She added: "I hope this can be a platform to inspire others."
Published: Tuesday, February 20, 2018 @ 1:02 PM
The NCAA stripped the University of Louisville of its 2013 national basketball title and mandated that the school must vacate 123 wins between 2011 and 2015, the organization said on its website Tuesday. The decision by an NCAA panel denied the Cardinals' appeals in a sex scandal case.
The NCAA’s appeals committee also upheld the Division I Committee’s decision in June 2017 to require the university to return money it received through conference revenue sharing for its appearances in NCAA basketball tournaments during 2012 and 2013, when the Cardinals appeared in the Final Four; and tournament appearances in 2014 and 2015.
It is the first time in modern Division I men's basketball history that a championship was vacated. The Louisville-Courier Journal reported.
The decision ended a two-year process that began after a book published by Katina Powell sparked an NCAA probe in October 2015. In “Breaking Cardinal Rules: Basketball and the Escort Queen,” Powell alleged that former Louisville basketball staff member Andre McGee paid women thousands of dollars and gave them game tickets to dance for and have sex with players and recruits, the Courier-Journal reported.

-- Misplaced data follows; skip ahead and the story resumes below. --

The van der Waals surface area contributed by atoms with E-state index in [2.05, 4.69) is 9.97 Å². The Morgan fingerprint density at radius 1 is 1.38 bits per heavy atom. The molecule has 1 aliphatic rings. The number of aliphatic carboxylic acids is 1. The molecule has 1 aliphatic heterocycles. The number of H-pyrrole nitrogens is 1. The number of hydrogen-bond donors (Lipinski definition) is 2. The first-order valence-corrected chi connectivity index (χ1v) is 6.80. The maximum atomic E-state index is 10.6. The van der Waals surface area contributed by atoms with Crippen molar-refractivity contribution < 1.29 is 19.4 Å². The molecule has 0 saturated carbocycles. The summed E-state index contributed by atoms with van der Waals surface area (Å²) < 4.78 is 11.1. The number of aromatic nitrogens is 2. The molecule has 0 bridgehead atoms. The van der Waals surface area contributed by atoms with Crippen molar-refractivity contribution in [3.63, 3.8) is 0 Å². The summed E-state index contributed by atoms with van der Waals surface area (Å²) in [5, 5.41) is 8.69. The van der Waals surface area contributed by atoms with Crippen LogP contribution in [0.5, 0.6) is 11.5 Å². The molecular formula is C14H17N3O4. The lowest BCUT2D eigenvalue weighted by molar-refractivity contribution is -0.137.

Louisville officials imposed a postseason ban for the 2016 Atlantic Coast Conference and NCAA tournaments, and then added recruiting sanctions after confirming Powell’s allegations, the Courier Journal reported. Former coach Rick Pitino was suspended for five conference games and appealed the ruling. Pitino dropped the appeal after he was fired in October 2017 after an FBI investigation into college basketball recruiting practices included allegations against the school, the Courier-Journal reported.
In its appeal, Louisville argued that the penalties were “excessive,” the NCAA said.